This work will merge ideas, approaches, and technologies from information science, communication, and journalism to create novel knowledge, advanced models, and an innovative tool that will have broad implications for socially intelligent computing beyond the scope of the proposed research. (1) While the majority of research on information diffusion has focused on individual platforms, this project will develop a critical multi-platform analysis framework for online science communication. (2) It will illuminate how scientific findings are shared, discussed, and distorted online. (3) It will provide empirical evidence of how early signals deduced from collective cues on social media can be harnessed computationally to predict the coverage of scientific articles. (4) It will lead to the design of an interactive tool and will demonstrate how traces of collective reactions can be compellingly and usefully presented to science journalists in real reporting scenarios. The work will be fueled by and will further existing theoretical and empirical research on the use of new media in science dissemination, intentional and unintentional information distortion online, harnessing collective cues from Web-based platforms for early prediction, and designing information interfaces for journalists.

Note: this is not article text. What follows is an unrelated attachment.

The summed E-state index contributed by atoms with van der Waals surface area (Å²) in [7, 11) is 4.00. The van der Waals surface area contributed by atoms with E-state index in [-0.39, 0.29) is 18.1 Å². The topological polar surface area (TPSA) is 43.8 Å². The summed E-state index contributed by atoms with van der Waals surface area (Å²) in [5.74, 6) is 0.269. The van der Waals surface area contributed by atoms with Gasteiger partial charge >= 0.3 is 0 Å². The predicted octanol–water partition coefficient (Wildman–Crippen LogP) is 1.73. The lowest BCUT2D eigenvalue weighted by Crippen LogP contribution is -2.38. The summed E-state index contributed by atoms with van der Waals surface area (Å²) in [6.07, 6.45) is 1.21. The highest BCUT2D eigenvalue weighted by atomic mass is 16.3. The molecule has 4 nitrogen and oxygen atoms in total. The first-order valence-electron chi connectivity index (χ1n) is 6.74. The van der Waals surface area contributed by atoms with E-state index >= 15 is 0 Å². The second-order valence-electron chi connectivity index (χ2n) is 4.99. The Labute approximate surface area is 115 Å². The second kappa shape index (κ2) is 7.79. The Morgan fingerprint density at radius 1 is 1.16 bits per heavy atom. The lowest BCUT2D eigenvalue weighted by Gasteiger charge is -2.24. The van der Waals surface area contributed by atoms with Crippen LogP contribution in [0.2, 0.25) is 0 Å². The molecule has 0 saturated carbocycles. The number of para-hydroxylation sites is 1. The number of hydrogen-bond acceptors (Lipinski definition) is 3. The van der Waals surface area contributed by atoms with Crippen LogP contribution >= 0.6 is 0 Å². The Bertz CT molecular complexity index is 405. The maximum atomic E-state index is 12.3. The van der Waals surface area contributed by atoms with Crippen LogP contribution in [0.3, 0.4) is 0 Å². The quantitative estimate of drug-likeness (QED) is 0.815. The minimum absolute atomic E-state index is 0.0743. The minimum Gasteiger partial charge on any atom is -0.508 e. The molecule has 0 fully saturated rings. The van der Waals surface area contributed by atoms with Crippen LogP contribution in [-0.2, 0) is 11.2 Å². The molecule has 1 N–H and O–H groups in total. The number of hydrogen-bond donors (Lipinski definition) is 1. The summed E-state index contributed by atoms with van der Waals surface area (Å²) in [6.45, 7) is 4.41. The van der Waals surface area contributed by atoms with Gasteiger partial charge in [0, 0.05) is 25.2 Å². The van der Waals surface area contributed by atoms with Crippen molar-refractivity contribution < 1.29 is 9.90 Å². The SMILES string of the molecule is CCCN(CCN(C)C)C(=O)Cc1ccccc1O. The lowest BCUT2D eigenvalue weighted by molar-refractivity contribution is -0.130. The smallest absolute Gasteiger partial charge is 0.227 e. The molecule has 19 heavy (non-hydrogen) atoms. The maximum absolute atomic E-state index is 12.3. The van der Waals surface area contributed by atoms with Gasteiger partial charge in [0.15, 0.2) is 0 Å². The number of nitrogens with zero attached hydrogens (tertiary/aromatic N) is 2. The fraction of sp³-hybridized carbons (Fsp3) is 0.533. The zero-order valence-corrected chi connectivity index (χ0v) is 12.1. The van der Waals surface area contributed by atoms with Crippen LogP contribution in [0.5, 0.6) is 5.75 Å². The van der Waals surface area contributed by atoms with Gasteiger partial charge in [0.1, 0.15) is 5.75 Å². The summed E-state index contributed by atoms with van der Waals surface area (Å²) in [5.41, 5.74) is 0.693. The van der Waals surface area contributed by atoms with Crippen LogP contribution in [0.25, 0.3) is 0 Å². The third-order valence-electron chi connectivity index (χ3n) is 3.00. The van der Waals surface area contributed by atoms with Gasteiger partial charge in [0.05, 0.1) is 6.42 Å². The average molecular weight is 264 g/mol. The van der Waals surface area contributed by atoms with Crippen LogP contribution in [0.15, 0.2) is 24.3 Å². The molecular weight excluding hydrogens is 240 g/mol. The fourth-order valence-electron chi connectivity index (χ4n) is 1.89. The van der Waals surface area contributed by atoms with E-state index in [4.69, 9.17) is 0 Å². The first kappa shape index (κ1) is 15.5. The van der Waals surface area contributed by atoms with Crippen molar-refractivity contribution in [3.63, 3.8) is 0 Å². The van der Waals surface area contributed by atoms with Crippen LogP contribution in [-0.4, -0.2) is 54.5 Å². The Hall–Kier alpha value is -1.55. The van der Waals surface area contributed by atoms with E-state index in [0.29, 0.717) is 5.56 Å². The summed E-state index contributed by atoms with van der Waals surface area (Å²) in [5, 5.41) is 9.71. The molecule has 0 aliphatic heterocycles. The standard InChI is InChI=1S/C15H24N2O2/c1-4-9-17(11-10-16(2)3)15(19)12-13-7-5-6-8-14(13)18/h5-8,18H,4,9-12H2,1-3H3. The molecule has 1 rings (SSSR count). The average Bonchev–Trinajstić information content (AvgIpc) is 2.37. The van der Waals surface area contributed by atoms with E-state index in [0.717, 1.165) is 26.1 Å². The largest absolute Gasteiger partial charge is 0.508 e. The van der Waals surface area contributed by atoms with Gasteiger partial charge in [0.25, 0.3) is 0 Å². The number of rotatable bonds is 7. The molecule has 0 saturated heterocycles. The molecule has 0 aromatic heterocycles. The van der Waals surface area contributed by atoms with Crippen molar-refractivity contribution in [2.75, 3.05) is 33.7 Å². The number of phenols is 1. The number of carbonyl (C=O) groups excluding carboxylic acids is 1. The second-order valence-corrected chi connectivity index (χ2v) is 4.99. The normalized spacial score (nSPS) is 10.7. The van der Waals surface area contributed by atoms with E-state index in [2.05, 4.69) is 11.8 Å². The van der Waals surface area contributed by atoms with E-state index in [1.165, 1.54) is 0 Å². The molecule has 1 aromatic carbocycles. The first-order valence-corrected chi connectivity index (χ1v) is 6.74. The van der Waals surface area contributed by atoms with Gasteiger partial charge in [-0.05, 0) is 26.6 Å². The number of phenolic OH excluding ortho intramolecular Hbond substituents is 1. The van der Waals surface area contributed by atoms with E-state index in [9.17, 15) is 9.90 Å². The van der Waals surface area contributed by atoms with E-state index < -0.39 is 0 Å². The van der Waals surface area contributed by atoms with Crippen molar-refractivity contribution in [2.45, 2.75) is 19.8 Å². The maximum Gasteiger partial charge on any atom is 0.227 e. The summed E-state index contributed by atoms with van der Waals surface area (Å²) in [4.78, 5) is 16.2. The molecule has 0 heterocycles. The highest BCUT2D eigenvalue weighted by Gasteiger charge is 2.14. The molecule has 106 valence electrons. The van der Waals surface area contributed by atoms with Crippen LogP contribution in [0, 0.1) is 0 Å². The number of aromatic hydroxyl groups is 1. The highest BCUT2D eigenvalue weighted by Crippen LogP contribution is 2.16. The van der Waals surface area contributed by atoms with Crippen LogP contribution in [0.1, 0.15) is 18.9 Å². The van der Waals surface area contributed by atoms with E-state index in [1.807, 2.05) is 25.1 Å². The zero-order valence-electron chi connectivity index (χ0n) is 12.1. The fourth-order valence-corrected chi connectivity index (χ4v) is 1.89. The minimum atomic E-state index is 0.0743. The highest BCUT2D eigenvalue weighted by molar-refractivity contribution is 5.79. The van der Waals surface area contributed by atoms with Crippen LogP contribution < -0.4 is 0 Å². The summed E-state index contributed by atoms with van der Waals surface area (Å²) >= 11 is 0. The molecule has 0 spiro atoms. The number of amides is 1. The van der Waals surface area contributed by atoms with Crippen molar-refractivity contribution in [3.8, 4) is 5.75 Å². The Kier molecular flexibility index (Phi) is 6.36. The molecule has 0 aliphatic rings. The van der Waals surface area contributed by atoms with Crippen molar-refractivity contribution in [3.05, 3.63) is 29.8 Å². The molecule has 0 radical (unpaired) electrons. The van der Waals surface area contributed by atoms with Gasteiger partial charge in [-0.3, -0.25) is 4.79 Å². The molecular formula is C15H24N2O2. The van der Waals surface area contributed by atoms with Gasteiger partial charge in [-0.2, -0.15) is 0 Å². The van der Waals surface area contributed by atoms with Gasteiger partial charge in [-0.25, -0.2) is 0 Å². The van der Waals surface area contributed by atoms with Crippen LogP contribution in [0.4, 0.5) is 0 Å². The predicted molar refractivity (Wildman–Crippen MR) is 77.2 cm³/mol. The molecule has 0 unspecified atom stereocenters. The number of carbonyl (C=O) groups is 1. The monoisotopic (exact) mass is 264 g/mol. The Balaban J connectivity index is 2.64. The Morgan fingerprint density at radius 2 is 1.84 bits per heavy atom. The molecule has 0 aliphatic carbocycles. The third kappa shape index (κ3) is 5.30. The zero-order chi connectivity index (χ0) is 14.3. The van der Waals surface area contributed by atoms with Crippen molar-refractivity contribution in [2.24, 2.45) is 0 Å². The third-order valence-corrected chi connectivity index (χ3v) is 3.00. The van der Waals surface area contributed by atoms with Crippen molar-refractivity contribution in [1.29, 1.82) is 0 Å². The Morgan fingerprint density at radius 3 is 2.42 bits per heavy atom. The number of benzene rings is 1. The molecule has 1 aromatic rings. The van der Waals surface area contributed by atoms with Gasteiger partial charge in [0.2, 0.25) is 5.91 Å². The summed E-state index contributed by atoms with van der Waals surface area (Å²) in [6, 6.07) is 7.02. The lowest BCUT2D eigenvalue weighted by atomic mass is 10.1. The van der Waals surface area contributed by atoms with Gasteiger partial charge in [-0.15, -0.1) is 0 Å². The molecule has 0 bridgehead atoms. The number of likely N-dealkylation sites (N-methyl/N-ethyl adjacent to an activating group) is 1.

|Effective start/end date||3/1/22 → 2/28/25|
- National Science Foundation (IIS-2133963)
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